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¡CUBA’s lively exhibit opens at the Denver Museum of Nature and Science!

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The Denver Museum of Nature and Science just got even more colorful. On October 26, ¡CUBA!’s lively exhibition will immerse viewers of all ages in the extraordinary biodiversity, cultural traditions, and daily life of this intriguing country.


Begin by meeting contemporary Cubans featured in life-sized portraits paired with short excerpts from interviews, offering a chorus of voices—from Cuba and abroad, young and old, urban and rural, pragmatic and optimistic. An introductory film about Cuba’s history provides a historical context for contemporary realities. Cuba is home to more than 11 million people, who can trace their ancestry to indigenous people, Spanish colonists, African slaves, and immigrants from the Philippines, China, Europe, the Canary Islands, Jamaica, and Haiti.


Cuba’s city streets have been shaped by the country’s history as a Spanish colony and the enormous wealth created by the sugar industry beginning in the early 1800s. In Havana and many other Cuban cities, stately plazas and grand boulevards are lined with colonnades, covered walkways with graceful arches and columns inspired by Renaissance Europe and ancient Greece and Rome. These airy, multicolored arcades offer protection from the elements as well as open space for community life.

A “plaza” evokes street life and is surrounded by exhibits and activities that explore Cuban culture.

  • Tabletop activities encourage you to try Cuban dominoes, enjoy the aroma of a cup of Cuban coffee, listen to music you might find on a Cuban radio station today, and check out Cuba’s passion for their 16 baseball teams.
  • A 1955 Chevrolet Bel Air reveals the story behind the vintage cars that famously rumble down Cuban streets.
  • A bicitaxi—part bicycle, part taxi—is an example of one of Cuba’s entrepreneurial enterprises as a primary form of transportation for locals and tourists.
  • A fruit and vegetable cart tells how Cuba’s food supply was drastically reduced in the 1990s, launching an urban agricultural movement among Cubans, who continue to sell their wares in Havana and other cities. 
  • Orisha is a spiritual practice with West African roots that is sometimes called Santeria. To honor the orishas, the sacred beings, practitioners sometimes create elaborate altars or “thrones,” sacred spaces that present these powerful beings in regal splendor. Two were created especially for the exhibition.
  • A display explores the cultivation of tobacco and the story of the famous Cuban cigar, one of the country’s primary exports, with 100 million handcrafted and shipped around the world every year.


The exhibition’s organizer, the American Museum of Natural History, has long collaborated with Cuban scientists and worked closely with the Cuban National Museum of Natural History to develop the biodiversity displays in the exhibition. Explore remote forests, mysterious caves, expansive wetlands, and dazzling reefs.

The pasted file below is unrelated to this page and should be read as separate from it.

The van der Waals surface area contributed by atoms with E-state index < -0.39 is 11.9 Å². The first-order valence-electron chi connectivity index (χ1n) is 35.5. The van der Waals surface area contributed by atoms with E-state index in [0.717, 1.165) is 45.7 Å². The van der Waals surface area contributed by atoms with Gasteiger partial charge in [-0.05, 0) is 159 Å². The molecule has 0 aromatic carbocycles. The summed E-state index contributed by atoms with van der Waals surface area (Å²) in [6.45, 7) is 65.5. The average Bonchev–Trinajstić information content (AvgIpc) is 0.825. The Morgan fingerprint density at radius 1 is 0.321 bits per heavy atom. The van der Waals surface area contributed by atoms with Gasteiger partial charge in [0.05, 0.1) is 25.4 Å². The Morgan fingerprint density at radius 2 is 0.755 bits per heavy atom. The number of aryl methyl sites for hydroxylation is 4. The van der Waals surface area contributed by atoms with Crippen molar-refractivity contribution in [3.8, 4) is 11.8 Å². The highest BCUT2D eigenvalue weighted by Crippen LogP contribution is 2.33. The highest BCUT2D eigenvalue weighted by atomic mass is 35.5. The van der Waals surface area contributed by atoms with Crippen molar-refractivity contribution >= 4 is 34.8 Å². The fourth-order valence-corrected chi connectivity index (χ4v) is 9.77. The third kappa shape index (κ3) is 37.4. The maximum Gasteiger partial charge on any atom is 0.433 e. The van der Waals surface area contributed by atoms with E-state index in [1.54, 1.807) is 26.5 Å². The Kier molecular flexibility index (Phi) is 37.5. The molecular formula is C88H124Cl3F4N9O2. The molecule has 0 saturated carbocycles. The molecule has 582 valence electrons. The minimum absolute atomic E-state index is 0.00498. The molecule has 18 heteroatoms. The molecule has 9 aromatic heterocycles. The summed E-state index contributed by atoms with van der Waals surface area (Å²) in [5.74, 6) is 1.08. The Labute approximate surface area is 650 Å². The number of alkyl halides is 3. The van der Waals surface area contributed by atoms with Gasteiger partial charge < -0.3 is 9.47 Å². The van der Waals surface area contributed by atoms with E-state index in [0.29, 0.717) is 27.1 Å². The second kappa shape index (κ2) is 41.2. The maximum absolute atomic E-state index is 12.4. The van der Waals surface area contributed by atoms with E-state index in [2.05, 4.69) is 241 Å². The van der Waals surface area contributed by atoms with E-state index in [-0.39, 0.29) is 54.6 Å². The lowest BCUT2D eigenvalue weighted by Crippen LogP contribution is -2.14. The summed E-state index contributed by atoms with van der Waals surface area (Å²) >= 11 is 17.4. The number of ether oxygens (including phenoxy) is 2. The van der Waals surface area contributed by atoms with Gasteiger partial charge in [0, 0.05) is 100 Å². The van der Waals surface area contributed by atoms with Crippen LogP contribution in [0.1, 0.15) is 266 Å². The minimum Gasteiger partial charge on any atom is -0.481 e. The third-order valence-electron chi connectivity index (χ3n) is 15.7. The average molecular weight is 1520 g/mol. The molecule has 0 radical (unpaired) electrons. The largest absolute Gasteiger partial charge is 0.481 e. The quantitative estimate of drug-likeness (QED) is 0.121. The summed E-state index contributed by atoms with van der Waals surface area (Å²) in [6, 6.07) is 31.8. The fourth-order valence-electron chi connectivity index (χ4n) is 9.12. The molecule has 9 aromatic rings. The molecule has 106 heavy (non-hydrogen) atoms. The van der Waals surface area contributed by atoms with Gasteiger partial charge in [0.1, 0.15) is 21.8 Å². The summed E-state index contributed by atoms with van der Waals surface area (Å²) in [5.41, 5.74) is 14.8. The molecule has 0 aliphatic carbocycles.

• Gardens of the Queen is a 840-square-mile marine reserve along southern Cuba, the largest in the Caribbean. Silvery fish zip past banks of coral studded with colorful starfish, sea fans, and sponges. The coral reef diorama showcases hawksbill turtles (Eretmochelys imbricata), which nest on beaches, and spotted eagle rays (Aetobatus narinari), which move between Cuba and the coasts of Florida and Mexico.
  • Alejandro de Humboldt National Park, among the planet’s most biologically diverse island sites, is now carefully protected. Meet some of the rare animals that live there: almiquí (Solenodon cubanus), a mammal once thought extinct, and the bee hummingbird (Mellisuga helenae), which at about 1/20th of an ounce is the smallest bird in the world, and smaller than many bees.
  • Zapata Biosphere Reserve is the largest wetlands in the Caribbean, covering 1.5 million acres and supporting a complex web of life. Its conservation is a top priority. Meet the American crocodile (Crocodylus acutus) and the Cuban crocodile (Crocodylus rhombifer), which has the smallest population and geographical range of any crocodile.
  • Cave deposits reveal a unique set of land animals, many of which are now extinct. In the cave diorama, see a life-size model of the largest owl that ever lived, Ornimegalonyx, which was 39 inches tall. Interactive exhibits include an exploration of landmass changes and sea-level rise over deep time, and a “hidden animals” game to search for Cuban wildlife in its natural habitat.


Perhaps best known as the birthplace of rhythmic dances like the mambo and the cha-cha, Cuba is home to a dynamic arts scene that is constantly evolving. The Cuban government has supported the arts, but it has also limited some artistic expression. Since the 1990s, reforms have allowed artists to travel abroad and sell their work and collaborate with other artists more freely.

  • Poster art is a significant form of artistic expression in Cuba. You will see both vintage posters and posters created in the last decade by a new generation of Cuban artists.
  • In an interactive art “gallery,” you may select from paintings, sculptures, or performance art created by Cuban artists to be projected on the walls.


Meet four local Cuban Americans who share stories and mementoes related to their connection to Cuba.

iCuba is open daily from 9 a.m.-5 p.m., October 26, 2018–January 20, 2019. Go here for more information.

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